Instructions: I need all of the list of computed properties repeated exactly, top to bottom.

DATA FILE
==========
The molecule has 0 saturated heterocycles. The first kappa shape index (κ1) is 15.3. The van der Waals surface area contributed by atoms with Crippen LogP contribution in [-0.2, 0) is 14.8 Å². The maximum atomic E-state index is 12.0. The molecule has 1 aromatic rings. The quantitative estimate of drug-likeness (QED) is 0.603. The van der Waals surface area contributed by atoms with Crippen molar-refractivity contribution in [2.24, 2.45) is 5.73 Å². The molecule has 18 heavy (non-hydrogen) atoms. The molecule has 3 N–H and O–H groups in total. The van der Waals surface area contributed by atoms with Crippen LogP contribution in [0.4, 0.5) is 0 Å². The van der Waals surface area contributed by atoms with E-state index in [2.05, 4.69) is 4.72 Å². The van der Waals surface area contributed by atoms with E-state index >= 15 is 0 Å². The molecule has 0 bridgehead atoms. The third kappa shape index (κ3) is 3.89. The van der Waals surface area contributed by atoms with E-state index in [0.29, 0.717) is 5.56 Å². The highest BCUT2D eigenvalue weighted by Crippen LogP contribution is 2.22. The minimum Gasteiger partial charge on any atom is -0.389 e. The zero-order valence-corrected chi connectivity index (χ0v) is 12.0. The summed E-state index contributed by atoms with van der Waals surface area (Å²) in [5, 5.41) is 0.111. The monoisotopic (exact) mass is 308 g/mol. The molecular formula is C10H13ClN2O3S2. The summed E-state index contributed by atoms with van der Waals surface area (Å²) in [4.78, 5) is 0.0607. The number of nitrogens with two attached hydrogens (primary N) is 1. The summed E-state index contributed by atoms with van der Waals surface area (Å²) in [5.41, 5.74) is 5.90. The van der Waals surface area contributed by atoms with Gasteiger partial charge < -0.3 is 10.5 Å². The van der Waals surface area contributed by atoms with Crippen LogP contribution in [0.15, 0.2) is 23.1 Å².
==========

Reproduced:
The molecule has 0 saturated heterocycles. The first kappa shape index (κ1) is 15.3. The van der Waals surface area contributed by atoms with Crippen LogP contribution in [-0.2, 0) is 14.8 Å². The maximum atomic E-state index is 12.0. The molecule has 1 aromatic rings. The quantitative estimate of drug-likeness (QED) is 0.603. The van der Waals surface area contributed by atoms with Crippen molar-refractivity contribution in [2.24, 2.45) is 5.73 Å². The molecule has 18 heavy (non-hydrogen) atoms. The molecule has 3 N–H and O–H groups in total. The van der Waals surface area contributed by atoms with Crippen LogP contribution in [0.4, 0.5) is 0 Å². The van der Waals surface area contributed by atoms with E-state index in [2.05, 4.69) is 4.72 Å². The van der Waals surface area contributed by atoms with E-state index >= 15 is 0 Å². The molecule has 0 bridgehead atoms. The third kappa shape index (κ3) is 3.89. The van der Waals surface area contributed by atoms with E-state index in [0.29, 0.717) is 5.56 Å². The highest BCUT2D eigenvalue weighted by Crippen LogP contribution is 2.22. The minimum Gasteiger partial charge on any atom is -0.389 e. The zero-order valence-corrected chi connectivity index (χ0v) is 12.0. The summed E-state index contributed by atoms with van der Waals surface area (Å²) in [5, 5.41) is 0.111. The monoisotopic (exact) mass is 308 g/mol. The molecular formula is C10H13ClN2O3S2. The summed E-state index contributed by atoms with van der Waals surface area (Å²) in [4.78, 5) is 0.0607. The number of nitrogens with two attached hydrogens (primary N) is 1. The summed E-state index contributed by atoms with van der Waals surface area (Å²) in [5.41, 5.74) is 5.90. The van der Waals surface area contributed by atoms with Gasteiger partial charge < -0.3 is 10.5 Å². The van der Waals surface area contributed by atoms with Crippen LogP contribution in [0.15, 0.2) is 23.1 Å².